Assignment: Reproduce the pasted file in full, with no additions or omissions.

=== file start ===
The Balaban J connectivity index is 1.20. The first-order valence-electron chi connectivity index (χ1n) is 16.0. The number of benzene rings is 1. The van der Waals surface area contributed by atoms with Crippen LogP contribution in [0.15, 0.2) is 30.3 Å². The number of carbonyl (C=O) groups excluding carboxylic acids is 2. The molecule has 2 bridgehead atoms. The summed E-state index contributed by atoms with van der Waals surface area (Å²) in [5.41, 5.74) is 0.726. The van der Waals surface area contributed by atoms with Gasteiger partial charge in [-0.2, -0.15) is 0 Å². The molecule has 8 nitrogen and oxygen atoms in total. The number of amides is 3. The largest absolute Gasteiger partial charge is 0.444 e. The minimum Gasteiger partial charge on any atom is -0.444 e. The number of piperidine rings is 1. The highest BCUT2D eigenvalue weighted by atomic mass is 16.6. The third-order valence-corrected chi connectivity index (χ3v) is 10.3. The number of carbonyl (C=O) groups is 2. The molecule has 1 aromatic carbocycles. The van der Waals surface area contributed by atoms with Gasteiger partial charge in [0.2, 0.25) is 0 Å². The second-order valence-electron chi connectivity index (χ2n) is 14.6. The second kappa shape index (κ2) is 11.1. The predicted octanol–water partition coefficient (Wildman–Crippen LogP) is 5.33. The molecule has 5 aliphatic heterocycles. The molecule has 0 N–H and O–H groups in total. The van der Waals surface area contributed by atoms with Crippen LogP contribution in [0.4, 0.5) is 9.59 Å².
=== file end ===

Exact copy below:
The Balaban J connectivity index is 1.20. The first-order valence-electron chi connectivity index (χ1n) is 16.0. The number of benzene rings is 1. The van der Waals surface area contributed by atoms with Crippen LogP contribution in [0.15, 0.2) is 30.3 Å². The number of carbonyl (C=O) groups excluding carboxylic acids is 2. The molecule has 2 bridgehead atoms. The summed E-state index contributed by atoms with van der Waals surface area (Å²) in [5.41, 5.74) is 0.726. The van der Waals surface area contributed by atoms with Gasteiger partial charge in [-0.2, -0.15) is 0 Å². The molecule has 8 nitrogen and oxygen atoms in total. The number of amides is 3. The largest absolute Gasteiger partial charge is 0.444 e. The minimum Gasteiger partial charge on any atom is -0.444 e. The number of piperidine rings is 1. The highest BCUT2D eigenvalue weighted by atomic mass is 16.6. The third-order valence-corrected chi connectivity index (χ3v) is 10.3. The number of carbonyl (C=O) groups is 2. The molecule has 1 aromatic carbocycles. The van der Waals surface area contributed by atoms with Gasteiger partial charge in [0.2, 0.25) is 0 Å². The second-order valence-electron chi connectivity index (χ2n) is 14.6. The second kappa shape index (κ2) is 11.1. The predicted octanol–water partition coefficient (Wildman–Crippen LogP) is 5.33. The molecule has 5 aliphatic heterocycles. The molecule has 0 N–H and O–H groups in total. The van der Waals surface area contributed by atoms with Crippen LogP contribution in [0.4, 0.5) is 9.59 Å².